What is fascism?
First, fascism represents one form of “exceptional capitalist state,” as the Marxist political sociologist Nicos Poulantzas had argued, and reflects the breakdown of social order as a result of a severe capitalist crisis and the ensuing confrontation between different classes and ideological groups for political hegemony.
Fascism emerged in Europe during the interwar years (1919-1939) and was first established in Italy under Benito Mussolini (1922-1945) and then in Germany under Adolph Hitler (1933-1945). Italian fascism and German National Socialism represent “classical fascism” and rest on similar belief systems and regime properties, with one possible exception: the “biological” state did not figure as prominently in Italian fascism as it did under the Third Reich.
Fascism relies on paramilitary squads to spread terror and pursues relentless raids against socialists, communists, and other arch-enemies of fascism. This was typical of the role of Mussolini’s paramilitary squads, known as the “blackshirts,” whose activities covered all regions of the country, including the peninsula and the islands of Sardinia and Sicily, and constituted an integral component of the fascism’s march to power and the establishment of a dictatorship.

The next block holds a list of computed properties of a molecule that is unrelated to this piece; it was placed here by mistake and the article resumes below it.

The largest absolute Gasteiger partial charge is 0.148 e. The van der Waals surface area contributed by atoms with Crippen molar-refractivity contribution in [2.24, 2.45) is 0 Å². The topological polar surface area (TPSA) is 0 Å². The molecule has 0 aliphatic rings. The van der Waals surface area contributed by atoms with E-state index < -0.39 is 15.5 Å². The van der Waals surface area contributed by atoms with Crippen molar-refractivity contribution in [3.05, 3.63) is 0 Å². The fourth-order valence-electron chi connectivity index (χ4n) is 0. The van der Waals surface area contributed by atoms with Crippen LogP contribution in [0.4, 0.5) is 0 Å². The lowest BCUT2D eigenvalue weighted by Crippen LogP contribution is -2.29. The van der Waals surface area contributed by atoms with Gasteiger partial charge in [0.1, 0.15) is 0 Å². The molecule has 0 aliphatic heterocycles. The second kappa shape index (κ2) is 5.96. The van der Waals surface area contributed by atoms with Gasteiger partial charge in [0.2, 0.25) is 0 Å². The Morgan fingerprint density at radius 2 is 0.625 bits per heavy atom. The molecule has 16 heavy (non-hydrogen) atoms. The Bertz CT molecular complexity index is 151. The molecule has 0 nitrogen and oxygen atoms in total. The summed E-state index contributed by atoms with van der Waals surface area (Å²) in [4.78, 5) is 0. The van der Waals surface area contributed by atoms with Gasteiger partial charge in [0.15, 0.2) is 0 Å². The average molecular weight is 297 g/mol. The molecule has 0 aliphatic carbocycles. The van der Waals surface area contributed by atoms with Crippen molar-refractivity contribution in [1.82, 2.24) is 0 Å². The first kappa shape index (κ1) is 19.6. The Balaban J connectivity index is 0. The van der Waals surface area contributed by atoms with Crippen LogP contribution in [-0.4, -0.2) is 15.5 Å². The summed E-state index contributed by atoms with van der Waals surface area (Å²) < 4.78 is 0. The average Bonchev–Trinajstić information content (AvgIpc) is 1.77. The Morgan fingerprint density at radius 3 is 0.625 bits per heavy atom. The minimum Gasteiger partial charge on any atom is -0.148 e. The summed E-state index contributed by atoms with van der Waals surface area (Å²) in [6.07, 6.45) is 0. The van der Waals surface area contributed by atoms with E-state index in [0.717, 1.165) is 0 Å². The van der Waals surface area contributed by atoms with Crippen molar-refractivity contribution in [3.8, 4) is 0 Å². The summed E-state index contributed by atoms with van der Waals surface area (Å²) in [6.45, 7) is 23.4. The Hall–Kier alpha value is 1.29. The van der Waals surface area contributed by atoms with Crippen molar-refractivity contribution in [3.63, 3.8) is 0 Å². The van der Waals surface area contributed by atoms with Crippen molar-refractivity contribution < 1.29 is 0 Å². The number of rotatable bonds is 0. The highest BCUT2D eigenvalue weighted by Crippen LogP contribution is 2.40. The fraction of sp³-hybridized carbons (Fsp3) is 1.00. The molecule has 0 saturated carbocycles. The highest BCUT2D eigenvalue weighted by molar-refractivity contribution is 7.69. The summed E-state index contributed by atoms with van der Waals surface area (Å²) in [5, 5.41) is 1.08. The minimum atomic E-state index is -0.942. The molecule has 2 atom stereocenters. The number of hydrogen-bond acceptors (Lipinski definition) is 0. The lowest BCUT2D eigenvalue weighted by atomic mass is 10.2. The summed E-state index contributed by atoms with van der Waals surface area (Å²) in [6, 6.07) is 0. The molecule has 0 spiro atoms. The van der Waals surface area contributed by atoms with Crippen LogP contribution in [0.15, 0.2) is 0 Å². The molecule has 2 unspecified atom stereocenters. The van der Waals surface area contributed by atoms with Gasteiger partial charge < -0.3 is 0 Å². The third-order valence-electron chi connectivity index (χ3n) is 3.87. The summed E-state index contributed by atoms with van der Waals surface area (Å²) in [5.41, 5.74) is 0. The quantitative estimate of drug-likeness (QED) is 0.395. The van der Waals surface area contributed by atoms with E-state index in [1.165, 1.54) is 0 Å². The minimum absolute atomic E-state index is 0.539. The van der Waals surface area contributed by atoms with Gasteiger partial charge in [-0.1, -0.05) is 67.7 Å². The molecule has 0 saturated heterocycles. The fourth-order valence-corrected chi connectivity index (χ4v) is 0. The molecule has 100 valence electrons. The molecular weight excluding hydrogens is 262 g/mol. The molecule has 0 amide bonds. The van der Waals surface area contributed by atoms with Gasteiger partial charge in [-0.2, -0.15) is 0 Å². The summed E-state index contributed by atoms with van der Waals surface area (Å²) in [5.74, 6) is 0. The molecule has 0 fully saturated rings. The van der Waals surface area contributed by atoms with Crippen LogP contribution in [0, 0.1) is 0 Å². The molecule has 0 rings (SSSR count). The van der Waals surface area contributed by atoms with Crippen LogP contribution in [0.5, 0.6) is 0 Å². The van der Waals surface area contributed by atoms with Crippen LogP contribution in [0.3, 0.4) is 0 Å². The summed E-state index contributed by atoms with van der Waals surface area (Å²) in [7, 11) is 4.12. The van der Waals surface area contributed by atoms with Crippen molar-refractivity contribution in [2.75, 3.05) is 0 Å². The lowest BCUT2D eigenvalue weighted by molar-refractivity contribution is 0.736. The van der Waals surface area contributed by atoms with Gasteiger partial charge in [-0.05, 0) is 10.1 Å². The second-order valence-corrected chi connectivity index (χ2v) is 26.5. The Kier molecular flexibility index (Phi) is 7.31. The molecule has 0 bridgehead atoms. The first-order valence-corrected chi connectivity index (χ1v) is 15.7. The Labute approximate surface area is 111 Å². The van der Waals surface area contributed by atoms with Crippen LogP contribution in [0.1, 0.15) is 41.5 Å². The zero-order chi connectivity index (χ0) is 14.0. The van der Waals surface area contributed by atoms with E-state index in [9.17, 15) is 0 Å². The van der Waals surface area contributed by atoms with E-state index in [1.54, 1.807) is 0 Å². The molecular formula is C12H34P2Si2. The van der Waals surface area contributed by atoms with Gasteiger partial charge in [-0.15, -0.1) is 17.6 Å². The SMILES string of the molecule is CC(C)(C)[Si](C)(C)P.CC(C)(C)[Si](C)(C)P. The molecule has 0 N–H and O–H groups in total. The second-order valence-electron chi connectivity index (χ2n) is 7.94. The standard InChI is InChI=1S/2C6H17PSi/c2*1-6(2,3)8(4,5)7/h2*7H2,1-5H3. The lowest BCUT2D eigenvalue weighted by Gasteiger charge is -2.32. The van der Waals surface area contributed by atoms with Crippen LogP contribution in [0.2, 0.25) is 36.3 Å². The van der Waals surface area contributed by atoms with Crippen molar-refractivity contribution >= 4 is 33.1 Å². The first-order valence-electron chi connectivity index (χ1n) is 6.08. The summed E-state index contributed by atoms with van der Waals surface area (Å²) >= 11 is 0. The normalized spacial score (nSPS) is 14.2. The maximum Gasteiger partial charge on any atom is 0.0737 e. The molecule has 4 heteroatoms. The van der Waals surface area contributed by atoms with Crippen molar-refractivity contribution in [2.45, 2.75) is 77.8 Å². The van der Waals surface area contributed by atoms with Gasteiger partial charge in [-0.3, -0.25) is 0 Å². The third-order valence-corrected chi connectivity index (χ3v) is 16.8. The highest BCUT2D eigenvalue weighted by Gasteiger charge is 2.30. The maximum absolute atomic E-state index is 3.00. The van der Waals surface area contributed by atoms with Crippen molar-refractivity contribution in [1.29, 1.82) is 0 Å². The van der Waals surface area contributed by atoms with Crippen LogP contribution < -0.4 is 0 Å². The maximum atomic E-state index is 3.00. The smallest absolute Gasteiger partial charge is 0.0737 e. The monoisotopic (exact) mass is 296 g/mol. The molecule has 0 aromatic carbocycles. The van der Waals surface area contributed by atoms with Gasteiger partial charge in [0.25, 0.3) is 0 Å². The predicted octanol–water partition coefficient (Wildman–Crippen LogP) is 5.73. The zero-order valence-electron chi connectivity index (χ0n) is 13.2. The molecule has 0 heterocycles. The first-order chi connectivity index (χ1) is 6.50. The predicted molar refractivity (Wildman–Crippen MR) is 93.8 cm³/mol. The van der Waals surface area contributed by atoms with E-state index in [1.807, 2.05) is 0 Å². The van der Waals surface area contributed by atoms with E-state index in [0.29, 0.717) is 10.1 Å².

The Nazi rise to power followed a similar path. In 1921, Hitler formed the paramilitary organization Sturm Abteilung (SA), more commonly known as the “brownshirts.” The purpose of the “Sturm Unit” was none other than to intimidate political opponents. In 1925, Hitler established a sub-division of the SA, the Schutzstaffel (German for “Protective Echelon”), otherwise known as the SS, which served as Hitler’s personal bodyguards. The SS, Hitler’s “master race,” would eventually see its role and size expanded dramatically after 1929 when Heinrich Himmler was put in charge. By the start of World War II, the SS consisted of more than 250,000 members that had a hand on virtually all major Nazi activities, including running concentration camps.
Unless I am mistaken, there were no signs of “blackshirts” or “brownshirts” engaging in thuggish vigilantism before Trump’s rise to power.